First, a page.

As with most adaptations of Power Rangers, the acting is hit or miss, though this one isn’t as bad as previous film version of these characters. The rangers are all ok, though they tend to overemphasize their archetypes a little too much. Even thinking now about it, each of the rangers basically is a character from The Breakfast Club, and they do not shy away from it. Dacre Montgomery is Jason the Red Ranger, who is given the bulk of the story, he was the star of the football team who lost it all after a car accident following a prank gone wrong. He is the leader of the team, and of course needs to learn how to be a leader, all why catching heat from his dad about his screwups. It’s a little bit surprising that they didn’t just go for it and have him get in trouble for taping Larry Lester’s butt cheeks together. Naomi Scott is Kimberly the Pink Ranger, she is the former cheerleader who is kicked off the squad and is now really angsty about it. Her character arc is weird because they hint at what she does to get detention, and draw the ire of her former friends, but the hint implies that she is actually a pretty terrible person, and only a line of dialogue from Jason is meant to redeem her, but it doesn’t really. Ludi Lin is Zack the Black Ranger, he is loner who skips school all the time, though he has a pretty good reason for it, as he is dealing with his own issue, which are touched upon, though he isn’t really given much screen time. Becky G. is Trini the Yellow Ranger, she is the quirky weird one. They too hint at her larger teenage issues, but not in a meaningful way, as it boils down to she is misunderstood, and doesn’t fit into traditional labels. RJ Cyler is Billy the Blue Rangers, who falls on the Autism Spectrum, and is bullied as a result. His story is compelling, as there are many facets to it, and the fact that he is on the spectrum never feels like it is being beaten over the audience’s head, which is good, as it doesn’t feel forced. All of the actors do a fine job, they feel like teenagers in high school, and it is clear that they were the priority here, since the adults are not nearly as good. Bryan Cranston is the ranger’s mentor Zordon, once a ranger himself, who is now confined to the matrix of the ship. He was a weak point, which is surprising given how much an actor of his caliber should have been great in this role. The character just comes off as a jerk, and is played just like another authority figure in their lives, which of course these kids reject. Elizabeth Banks’ Rita is also not great, as she is way too over the top with her character. While normally in a Power Rangers movie that wouldn’t stand out as much, it does here given the more grounded approach. She is also tasked with the worst product placement in a movie, which is still cringe worthy to think about.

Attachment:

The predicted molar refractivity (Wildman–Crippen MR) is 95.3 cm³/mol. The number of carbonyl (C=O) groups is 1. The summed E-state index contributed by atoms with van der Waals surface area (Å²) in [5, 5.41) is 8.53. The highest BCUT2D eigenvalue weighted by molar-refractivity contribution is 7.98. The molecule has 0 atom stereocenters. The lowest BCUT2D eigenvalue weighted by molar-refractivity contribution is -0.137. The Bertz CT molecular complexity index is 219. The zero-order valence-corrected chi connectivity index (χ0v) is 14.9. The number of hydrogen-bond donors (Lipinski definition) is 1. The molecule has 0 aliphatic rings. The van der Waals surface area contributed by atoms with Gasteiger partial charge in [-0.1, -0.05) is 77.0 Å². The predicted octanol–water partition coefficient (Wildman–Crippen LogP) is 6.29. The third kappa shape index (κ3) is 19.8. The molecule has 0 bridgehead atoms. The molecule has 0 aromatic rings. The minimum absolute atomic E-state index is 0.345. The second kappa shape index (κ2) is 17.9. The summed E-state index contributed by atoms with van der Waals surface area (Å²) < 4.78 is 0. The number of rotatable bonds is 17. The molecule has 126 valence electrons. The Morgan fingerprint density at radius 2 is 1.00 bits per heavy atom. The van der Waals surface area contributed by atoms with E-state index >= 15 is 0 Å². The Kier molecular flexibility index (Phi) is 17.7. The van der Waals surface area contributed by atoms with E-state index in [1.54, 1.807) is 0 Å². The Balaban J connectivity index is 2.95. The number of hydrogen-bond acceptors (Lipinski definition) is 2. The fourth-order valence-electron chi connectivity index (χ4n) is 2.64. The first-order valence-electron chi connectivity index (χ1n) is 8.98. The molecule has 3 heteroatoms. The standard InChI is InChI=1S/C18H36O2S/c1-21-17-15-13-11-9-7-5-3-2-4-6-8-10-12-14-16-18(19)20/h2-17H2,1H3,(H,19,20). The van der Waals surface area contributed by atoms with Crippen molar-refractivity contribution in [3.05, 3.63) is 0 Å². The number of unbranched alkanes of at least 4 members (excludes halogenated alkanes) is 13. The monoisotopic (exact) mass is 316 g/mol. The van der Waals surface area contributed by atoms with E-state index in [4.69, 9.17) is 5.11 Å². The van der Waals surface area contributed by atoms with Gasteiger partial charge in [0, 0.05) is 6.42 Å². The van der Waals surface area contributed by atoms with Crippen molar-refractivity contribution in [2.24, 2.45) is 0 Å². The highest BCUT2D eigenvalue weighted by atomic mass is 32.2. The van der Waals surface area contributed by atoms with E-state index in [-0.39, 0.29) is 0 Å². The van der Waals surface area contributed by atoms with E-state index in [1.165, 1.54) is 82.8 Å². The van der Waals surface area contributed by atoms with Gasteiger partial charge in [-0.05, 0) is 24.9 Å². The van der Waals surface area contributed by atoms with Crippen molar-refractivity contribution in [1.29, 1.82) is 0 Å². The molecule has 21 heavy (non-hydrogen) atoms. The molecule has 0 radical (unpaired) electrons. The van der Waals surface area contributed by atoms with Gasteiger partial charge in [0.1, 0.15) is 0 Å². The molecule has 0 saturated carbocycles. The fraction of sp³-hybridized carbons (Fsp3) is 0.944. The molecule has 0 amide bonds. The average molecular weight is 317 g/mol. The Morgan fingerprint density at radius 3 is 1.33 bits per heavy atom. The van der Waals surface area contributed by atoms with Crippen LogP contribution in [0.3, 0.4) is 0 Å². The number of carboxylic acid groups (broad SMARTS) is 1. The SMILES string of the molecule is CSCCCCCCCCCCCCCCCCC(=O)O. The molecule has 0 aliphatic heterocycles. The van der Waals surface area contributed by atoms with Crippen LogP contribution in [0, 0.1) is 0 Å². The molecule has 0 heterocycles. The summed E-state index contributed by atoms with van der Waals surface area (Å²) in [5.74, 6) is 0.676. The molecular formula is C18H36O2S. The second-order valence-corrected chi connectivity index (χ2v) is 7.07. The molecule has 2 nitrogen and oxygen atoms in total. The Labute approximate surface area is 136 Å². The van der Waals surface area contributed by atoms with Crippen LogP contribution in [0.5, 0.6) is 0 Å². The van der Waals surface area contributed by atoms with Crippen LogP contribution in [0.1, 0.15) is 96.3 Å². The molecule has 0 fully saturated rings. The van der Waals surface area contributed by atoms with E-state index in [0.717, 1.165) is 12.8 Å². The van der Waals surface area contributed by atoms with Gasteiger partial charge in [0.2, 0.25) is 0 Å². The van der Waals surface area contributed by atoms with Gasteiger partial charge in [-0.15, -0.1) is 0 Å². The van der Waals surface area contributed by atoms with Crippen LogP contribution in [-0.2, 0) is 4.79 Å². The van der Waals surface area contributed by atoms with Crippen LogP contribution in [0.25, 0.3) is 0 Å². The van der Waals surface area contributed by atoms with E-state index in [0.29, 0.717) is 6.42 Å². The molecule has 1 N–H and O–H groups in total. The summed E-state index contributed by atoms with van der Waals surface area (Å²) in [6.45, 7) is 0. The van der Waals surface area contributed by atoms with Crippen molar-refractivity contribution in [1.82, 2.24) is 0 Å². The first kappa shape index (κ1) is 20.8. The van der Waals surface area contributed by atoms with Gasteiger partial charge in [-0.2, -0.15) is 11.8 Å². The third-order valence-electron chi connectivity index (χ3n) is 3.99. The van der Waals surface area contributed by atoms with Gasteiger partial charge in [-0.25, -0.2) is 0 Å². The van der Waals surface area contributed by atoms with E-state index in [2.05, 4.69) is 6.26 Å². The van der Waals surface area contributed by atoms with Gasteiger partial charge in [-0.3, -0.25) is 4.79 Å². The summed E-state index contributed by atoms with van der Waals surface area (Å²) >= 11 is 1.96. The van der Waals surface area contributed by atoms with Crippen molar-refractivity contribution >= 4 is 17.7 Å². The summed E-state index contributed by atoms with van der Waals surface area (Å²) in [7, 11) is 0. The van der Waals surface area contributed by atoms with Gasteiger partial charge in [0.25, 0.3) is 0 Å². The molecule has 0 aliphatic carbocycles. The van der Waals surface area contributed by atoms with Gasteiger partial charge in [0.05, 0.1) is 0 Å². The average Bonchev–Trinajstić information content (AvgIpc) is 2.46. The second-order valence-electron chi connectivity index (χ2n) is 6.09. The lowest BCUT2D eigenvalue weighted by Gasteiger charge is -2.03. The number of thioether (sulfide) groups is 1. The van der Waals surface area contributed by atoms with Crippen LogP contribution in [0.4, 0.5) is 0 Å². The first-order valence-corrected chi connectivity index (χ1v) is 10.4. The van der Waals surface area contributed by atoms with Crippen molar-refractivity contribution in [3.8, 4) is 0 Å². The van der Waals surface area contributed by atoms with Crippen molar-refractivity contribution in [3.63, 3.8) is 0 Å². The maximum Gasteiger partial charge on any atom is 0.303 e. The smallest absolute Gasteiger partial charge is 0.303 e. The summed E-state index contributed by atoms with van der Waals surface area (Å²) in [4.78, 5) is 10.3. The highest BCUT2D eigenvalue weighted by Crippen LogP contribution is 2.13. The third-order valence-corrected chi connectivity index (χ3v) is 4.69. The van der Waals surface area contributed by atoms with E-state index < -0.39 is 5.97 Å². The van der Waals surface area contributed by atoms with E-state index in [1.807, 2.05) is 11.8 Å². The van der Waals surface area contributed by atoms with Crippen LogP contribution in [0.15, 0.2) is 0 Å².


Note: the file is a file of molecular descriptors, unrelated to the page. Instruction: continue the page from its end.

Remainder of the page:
The film does enough right that it was actually a surprise that it wasn’t a complete train wreck. The costumes all look cool once they are finally introduced, though there should have been more of it. The Ranger Zords look much better in motion than they did in still photographs, which was a relief. The final design of the Megazord still isn’t great, but the fight between it, and the entirely made of gold Goldar was fun. That is ultimately what this movie boiled down to being, a lot of fun. It is far from perfect, though it is much better than previous Ranger films, but it is an enjoyable fun time at the movies. It won’t win over new fans above a certain age, but for those who watched Power Rangers, or those who like fun action movies, this film hits all the marks, without too many detractors to make it unwatchable.

Final Score 7.5/10